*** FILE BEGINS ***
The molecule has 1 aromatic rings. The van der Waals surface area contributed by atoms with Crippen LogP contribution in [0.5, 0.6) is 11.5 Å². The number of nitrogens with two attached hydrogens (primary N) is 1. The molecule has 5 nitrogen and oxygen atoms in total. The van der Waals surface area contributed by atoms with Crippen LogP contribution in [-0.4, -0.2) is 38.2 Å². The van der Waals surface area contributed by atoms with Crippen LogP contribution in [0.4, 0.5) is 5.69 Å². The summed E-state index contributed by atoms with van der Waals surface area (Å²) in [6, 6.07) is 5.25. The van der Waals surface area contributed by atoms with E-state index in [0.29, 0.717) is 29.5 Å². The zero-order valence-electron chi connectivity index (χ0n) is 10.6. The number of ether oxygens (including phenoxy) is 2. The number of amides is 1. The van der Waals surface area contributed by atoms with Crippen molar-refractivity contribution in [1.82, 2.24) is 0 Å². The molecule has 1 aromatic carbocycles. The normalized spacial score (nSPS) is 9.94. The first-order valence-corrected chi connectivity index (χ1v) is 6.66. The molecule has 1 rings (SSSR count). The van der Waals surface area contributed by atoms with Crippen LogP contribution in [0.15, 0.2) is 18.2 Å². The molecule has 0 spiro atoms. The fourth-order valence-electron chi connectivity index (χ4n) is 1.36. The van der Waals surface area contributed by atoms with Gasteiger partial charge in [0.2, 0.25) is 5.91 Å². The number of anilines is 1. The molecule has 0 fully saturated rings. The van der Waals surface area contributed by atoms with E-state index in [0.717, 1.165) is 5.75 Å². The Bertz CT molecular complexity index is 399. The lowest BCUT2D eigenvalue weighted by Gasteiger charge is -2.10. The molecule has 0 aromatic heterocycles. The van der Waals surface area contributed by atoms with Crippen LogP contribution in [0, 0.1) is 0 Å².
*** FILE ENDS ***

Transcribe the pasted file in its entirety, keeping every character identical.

The molecule has 1 aromatic rings. The van der Waals surface area contributed by atoms with Crippen LogP contribution in [0.5, 0.6) is 11.5 Å². The number of nitrogens with two attached hydrogens (primary N) is 1. The molecule has 5 nitrogen and oxygen atoms in total. The van der Waals surface area contributed by atoms with Crippen LogP contribution in [-0.4, -0.2) is 38.2 Å². The van der Waals surface area contributed by atoms with Crippen LogP contribution in [0.4, 0.5) is 5.69 Å². The summed E-state index contributed by atoms with van der Waals surface area (Å²) in [6, 6.07) is 5.25. The van der Waals surface area contributed by atoms with E-state index in [0.29, 0.717) is 29.5 Å². The zero-order valence-electron chi connectivity index (χ0n) is 10.6. The number of ether oxygens (including phenoxy) is 2. The number of amides is 1. The van der Waals surface area contributed by atoms with Crippen molar-refractivity contribution in [1.82, 2.24) is 0 Å². The molecule has 1 aromatic carbocycles. The normalized spacial score (nSPS) is 9.94. The first-order valence-corrected chi connectivity index (χ1v) is 6.66. The molecule has 1 rings (SSSR count). The van der Waals surface area contributed by atoms with Crippen LogP contribution in [0.15, 0.2) is 18.2 Å². The molecule has 0 spiro atoms. The fourth-order valence-electron chi connectivity index (χ4n) is 1.36. The van der Waals surface area contributed by atoms with Gasteiger partial charge in [0.2, 0.25) is 5.91 Å². The number of anilines is 1. The molecule has 0 fully saturated rings. The van der Waals surface area contributed by atoms with E-state index in [0.717, 1.165) is 5.75 Å². The Bertz CT molecular complexity index is 399. The lowest BCUT2D eigenvalue weighted by Gasteiger charge is -2.10. The molecule has 0 aromatic heterocycles. The van der Waals surface area contributed by atoms with Crippen LogP contribution in [0, 0.1) is 0 Å².